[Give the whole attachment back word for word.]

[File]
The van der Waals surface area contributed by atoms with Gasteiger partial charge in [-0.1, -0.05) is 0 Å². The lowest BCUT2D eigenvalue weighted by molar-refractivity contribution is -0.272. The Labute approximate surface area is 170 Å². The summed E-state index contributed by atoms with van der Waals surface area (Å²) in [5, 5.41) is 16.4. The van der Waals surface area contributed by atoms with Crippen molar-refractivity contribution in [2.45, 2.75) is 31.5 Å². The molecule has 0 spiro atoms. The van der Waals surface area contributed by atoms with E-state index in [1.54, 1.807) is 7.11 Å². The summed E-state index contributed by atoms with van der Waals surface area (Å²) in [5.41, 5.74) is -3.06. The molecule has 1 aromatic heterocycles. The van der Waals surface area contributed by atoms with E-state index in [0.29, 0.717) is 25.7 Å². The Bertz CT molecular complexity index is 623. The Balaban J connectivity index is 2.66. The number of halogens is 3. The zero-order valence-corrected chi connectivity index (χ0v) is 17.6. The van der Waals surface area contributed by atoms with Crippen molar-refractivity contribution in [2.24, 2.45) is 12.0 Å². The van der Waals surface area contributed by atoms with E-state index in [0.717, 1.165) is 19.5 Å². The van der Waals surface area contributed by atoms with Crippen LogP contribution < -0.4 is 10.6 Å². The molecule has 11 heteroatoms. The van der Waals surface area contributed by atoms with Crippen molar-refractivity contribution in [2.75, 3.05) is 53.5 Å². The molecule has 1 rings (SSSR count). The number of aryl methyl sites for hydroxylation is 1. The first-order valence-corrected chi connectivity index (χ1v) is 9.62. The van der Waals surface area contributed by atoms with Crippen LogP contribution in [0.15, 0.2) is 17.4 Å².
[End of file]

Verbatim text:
The van der Waals surface area contributed by atoms with Gasteiger partial charge in [-0.1, -0.05) is 0 Å². The lowest BCUT2D eigenvalue weighted by molar-refractivity contribution is -0.272. The Labute approximate surface area is 170 Å². The summed E-state index contributed by atoms with van der Waals surface area (Å²) in [5, 5.41) is 16.4. The van der Waals surface area contributed by atoms with Crippen molar-refractivity contribution in [2.45, 2.75) is 31.5 Å². The molecule has 0 spiro atoms. The van der Waals surface area contributed by atoms with E-state index in [1.54, 1.807) is 7.11 Å². The summed E-state index contributed by atoms with van der Waals surface area (Å²) in [5.41, 5.74) is -3.06. The molecule has 1 aromatic heterocycles. The van der Waals surface area contributed by atoms with E-state index in [0.29, 0.717) is 25.7 Å². The Bertz CT molecular complexity index is 623. The Balaban J connectivity index is 2.66. The number of halogens is 3. The zero-order valence-corrected chi connectivity index (χ0v) is 17.6. The van der Waals surface area contributed by atoms with Crippen molar-refractivity contribution in [2.24, 2.45) is 12.0 Å². The van der Waals surface area contributed by atoms with E-state index in [0.717, 1.165) is 19.5 Å². The van der Waals surface area contributed by atoms with Crippen LogP contribution < -0.4 is 10.6 Å². The molecule has 11 heteroatoms. The van der Waals surface area contributed by atoms with Crippen molar-refractivity contribution in [2.75, 3.05) is 53.5 Å². The molecule has 1 rings (SSSR count). The number of aryl methyl sites for hydroxylation is 1. The first-order valence-corrected chi connectivity index (χ1v) is 9.62. The van der Waals surface area contributed by atoms with Crippen LogP contribution in [0.15, 0.2) is 17.4 Å².